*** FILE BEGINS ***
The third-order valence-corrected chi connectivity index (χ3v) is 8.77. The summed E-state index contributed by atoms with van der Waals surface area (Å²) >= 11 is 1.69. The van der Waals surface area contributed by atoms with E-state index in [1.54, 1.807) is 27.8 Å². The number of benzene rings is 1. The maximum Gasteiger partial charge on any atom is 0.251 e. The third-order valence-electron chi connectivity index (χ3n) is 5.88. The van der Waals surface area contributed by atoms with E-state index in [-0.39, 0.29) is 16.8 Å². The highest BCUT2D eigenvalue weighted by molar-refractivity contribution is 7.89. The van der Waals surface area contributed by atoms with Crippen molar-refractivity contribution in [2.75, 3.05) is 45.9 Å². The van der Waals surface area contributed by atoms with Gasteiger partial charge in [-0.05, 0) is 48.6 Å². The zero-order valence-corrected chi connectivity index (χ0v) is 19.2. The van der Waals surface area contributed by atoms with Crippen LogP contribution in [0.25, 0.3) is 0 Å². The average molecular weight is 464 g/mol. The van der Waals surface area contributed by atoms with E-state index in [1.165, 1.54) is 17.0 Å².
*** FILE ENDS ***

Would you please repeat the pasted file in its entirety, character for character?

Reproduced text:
The third-order valence-corrected chi connectivity index (χ3v) is 8.77. The summed E-state index contributed by atoms with van der Waals surface area (Å²) >= 11 is 1.69. The van der Waals surface area contributed by atoms with E-state index in [1.54, 1.807) is 27.8 Å². The number of benzene rings is 1. The maximum Gasteiger partial charge on any atom is 0.251 e. The third-order valence-electron chi connectivity index (χ3n) is 5.88. The van der Waals surface area contributed by atoms with E-state index in [-0.39, 0.29) is 16.8 Å². The highest BCUT2D eigenvalue weighted by molar-refractivity contribution is 7.89. The van der Waals surface area contributed by atoms with Crippen molar-refractivity contribution in [2.75, 3.05) is 45.9 Å². The van der Waals surface area contributed by atoms with Gasteiger partial charge in [-0.05, 0) is 48.6 Å². The zero-order valence-corrected chi connectivity index (χ0v) is 19.2. The van der Waals surface area contributed by atoms with Crippen LogP contribution in [0.25, 0.3) is 0 Å². The average molecular weight is 464 g/mol. The van der Waals surface area contributed by atoms with E-state index in [1.165, 1.54) is 17.0 Å².